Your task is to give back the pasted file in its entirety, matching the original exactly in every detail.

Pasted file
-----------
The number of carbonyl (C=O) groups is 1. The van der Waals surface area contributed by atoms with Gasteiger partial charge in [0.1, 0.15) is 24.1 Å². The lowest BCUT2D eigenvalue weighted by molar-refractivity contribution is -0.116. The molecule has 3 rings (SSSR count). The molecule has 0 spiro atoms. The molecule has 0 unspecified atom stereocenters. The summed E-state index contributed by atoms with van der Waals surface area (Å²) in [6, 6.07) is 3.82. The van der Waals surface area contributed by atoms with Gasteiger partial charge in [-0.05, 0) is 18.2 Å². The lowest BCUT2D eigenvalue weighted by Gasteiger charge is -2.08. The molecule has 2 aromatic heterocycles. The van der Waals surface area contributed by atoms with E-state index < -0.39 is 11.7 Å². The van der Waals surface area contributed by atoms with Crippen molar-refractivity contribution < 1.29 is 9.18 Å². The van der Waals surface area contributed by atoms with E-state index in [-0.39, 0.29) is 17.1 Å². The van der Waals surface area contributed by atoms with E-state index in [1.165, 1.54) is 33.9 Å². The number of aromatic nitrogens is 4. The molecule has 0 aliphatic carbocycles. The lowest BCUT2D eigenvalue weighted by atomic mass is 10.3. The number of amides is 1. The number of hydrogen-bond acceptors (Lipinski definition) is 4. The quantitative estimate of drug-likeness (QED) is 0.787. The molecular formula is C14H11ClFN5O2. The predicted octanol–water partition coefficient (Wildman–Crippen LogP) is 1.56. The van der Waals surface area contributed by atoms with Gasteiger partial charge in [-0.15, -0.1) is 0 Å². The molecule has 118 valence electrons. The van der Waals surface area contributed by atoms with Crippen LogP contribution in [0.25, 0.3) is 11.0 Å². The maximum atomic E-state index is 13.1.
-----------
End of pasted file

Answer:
The number of carbonyl (C=O) groups is 1. The van der Waals surface area contributed by atoms with Gasteiger partial charge in [0.1, 0.15) is 24.1 Å². The lowest BCUT2D eigenvalue weighted by molar-refractivity contribution is -0.116. The molecule has 3 rings (SSSR count). The molecule has 0 spiro atoms. The molecule has 0 unspecified atom stereocenters. The summed E-state index contributed by atoms with van der Waals surface area (Å²) in [6, 6.07) is 3.82. The van der Waals surface area contributed by atoms with Gasteiger partial charge in [-0.05, 0) is 18.2 Å². The lowest BCUT2D eigenvalue weighted by Gasteiger charge is -2.08. The molecule has 2 aromatic heterocycles. The van der Waals surface area contributed by atoms with E-state index < -0.39 is 11.7 Å². The van der Waals surface area contributed by atoms with Crippen molar-refractivity contribution < 1.29 is 9.18 Å². The van der Waals surface area contributed by atoms with E-state index in [-0.39, 0.29) is 17.1 Å². The van der Waals surface area contributed by atoms with E-state index in [1.165, 1.54) is 33.9 Å². The number of aromatic nitrogens is 4. The molecule has 0 aliphatic carbocycles. The lowest BCUT2D eigenvalue weighted by atomic mass is 10.3. The number of amides is 1. The number of hydrogen-bond acceptors (Lipinski definition) is 4. The quantitative estimate of drug-likeness (QED) is 0.787. The molecular formula is C14H11ClFN5O2. The predicted octanol–water partition coefficient (Wildman–Crippen LogP) is 1.56. The van der Waals surface area contributed by atoms with Gasteiger partial charge in [-0.15, -0.1) is 0 Å². The molecule has 118 valence electrons. The van der Waals surface area contributed by atoms with Crippen LogP contribution in [0.25, 0.3) is 11.0 Å². The maximum atomic E-state index is 13.1.